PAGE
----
Craft Your Life In As Beautiful a Way As It Can Be

Interview with David Yang

David Yang
Oliver Mensinger

Our interview with David Yang was very powerful to say the least. He is such a phenomenal storyteller and I think his stories and experiences hit everyone hard. He talked about the experiences he had as a refugee in the United States and all the lessons that he learned growing up. He spoke with such emotion and was very real with everyone. 

David Yang was a very inspiring man and it was a pleasure to get to interview him. He has worked hard in life to get to where he is, and I have an enormous amount of respect for him and what he has gone through. His stories were stunning and he was very positive throughout the interview. After eight total interviews, this was probably the best way we could possibly end our online Washington, D.C. journey. David Yang, thank you so much.

Samuel Caudill

Today, we interviewed David Yang, a Chinese-American refugee and Vice President at Applied Conflict Transformation in the United States Institute of Peace. He seemed to be a jolly man with much to say.

He told us about how he’s been working with his international partners online during this pandemic. They have been continuing their work on social media, and teach through calls. His spoke about how the tools for peacebuilding, what he called “adaptive peacebuilding,” had to be flexible during the pandemic.

Group Call with David Yang

He also spoke about his family’s past and his early life, and what led him to be a peace worker. It was very interesting to hear about his father’s flight from China to Hong Kong and then eventually the U.S. He went from being a General in pre-communist China, to a political activist in Hong Kong, to a grocery bagger in Stockton, California upon first arriving in the U.S. He said that hearing about his father’s previous work to combat China’s authoritarianism influenced his direction in life. David Yang went to UCSC and, after many twists and turns, became a peace worker.

What was most interesting to me, however, was when he talked about how fragile democracies are. He said, “Democracy at its best is still very fragile.” He went on to speak about how populism rises from social and economic inequities. He told us that one who appeals to the masses could be dangerous. I admire that he has spent his career trying to build peace and support democracy.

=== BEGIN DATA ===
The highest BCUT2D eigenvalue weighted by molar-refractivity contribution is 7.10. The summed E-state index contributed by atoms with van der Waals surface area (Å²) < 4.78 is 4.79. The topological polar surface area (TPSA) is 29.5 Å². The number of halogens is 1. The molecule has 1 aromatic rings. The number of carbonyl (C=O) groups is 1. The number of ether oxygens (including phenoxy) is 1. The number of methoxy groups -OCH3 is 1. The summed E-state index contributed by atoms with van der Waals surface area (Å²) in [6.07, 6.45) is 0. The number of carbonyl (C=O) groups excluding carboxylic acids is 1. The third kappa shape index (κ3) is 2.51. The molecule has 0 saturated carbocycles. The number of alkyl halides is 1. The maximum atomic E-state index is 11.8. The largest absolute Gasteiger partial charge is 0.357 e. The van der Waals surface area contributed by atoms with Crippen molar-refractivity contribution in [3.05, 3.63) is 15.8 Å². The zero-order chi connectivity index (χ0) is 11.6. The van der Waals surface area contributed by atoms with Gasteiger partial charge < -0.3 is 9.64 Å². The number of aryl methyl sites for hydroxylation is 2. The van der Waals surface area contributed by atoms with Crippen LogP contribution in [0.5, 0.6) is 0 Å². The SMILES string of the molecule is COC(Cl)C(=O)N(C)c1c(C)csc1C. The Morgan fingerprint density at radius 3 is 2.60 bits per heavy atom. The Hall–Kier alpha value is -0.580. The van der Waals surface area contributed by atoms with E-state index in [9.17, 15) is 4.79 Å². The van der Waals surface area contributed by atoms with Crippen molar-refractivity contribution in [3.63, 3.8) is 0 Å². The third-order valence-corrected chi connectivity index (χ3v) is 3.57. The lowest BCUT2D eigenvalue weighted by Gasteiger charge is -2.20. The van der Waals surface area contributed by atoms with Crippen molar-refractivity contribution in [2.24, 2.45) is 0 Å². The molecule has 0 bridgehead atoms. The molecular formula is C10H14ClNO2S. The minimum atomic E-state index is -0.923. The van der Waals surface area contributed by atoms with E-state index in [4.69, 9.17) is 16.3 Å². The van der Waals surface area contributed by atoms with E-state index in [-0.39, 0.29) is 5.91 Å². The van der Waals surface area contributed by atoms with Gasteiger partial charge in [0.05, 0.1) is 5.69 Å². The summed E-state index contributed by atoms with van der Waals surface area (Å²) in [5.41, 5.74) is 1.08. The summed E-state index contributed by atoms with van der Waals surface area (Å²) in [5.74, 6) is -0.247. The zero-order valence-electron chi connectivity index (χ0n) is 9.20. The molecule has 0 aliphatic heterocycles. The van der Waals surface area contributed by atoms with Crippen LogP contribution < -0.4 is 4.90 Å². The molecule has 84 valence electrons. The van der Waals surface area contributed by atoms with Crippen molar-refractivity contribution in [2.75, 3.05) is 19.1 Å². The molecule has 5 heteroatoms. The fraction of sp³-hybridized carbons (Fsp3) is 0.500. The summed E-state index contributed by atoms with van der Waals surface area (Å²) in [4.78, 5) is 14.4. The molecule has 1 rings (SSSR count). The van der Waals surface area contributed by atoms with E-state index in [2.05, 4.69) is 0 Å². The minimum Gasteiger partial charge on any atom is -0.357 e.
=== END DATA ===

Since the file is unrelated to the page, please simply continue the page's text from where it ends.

Violet Forbes

Today, on our last day of our virtual trip, we got to interview David Yang. When we first got the interview with him we didn’t know what to expect. Immediately, he showed us how kind and excited he was, by sending multiple communications to Ward and even a short letter to us, the students. When we got on the Zoom call with him, I could tell that he was a thoughtful and truly authentic soul. 

He said so many things that caught my interest and I took lots of notes, but the moment that really struck me was his response to a question that AnMei asked. She asked if he had any perspective to share about identity. In response he said, “Craft your life in as beautiful a way as it can be.” This is a piece of advice that I hope to carry with me for the rest of my life. I think I try to focus on making everything I do perfect, and when I give up because it’s impossible, I give up completely. This quote made me realize that even if it’s not perfect, I can still try to make it as beautiful as possible.

I think that this interview was a wonderful closer to our journey. David Yang was very articulate and it was clear that he was brilliant but humble. He explained things that we had heard from other people we interviewed in new ways, that hadn’t been brought up. This allowed us to connect themes that ran through our previous interviews so it really felt like our journey was well wrapped up. Overall, the conversation really struck me, and I hope that future groups will get a chance to talk with him and hear more of his wisdom.

AnMei Dasbach-Prisk

During our interview with David Yang, he shared some personal stories from his past about growing up as a Chinese refugee in California, and he talked about how his identity led him on his journey of figuring out what he wanted to do with his life. As a young, adopted Chinese American woman about to go out into the world, I too am trying to figure out what I want to do with my life, and over the course of this past year I’ve come to realize how my identity affects the way I view the world and myself.

Speaking to David Yang over Zoom

I sometimes feel at crossroads though with my different cultural identities, and I asked David Yang if he had any advice for me. He immediately acknowledged that we don’t have the same backstory but we do share, not having the classical Chinese American immigrant story such as having our families coming to work the railroads or mine gold, and growing up in middle class predominantly white communities. His advice was to have courage in embarking on the journey to finding my place in the world, while also maintaining ties with the community that holds me. This really hit home for me because community is something that is important to me but I think I’ve also resented it at times, since I sometimes feel like an outsider, in the predominantly white community I live and grew up in. I’m going to take this piece of advice with me as I move forward in life, and my community grows. 

I am really glad we got to talk to David Yang today and hear about his life and work. His humbleness, vulnerability, and passion for his work was really inspiring to me! And I hope that one day I too will be able to find something that is as meaningful to me.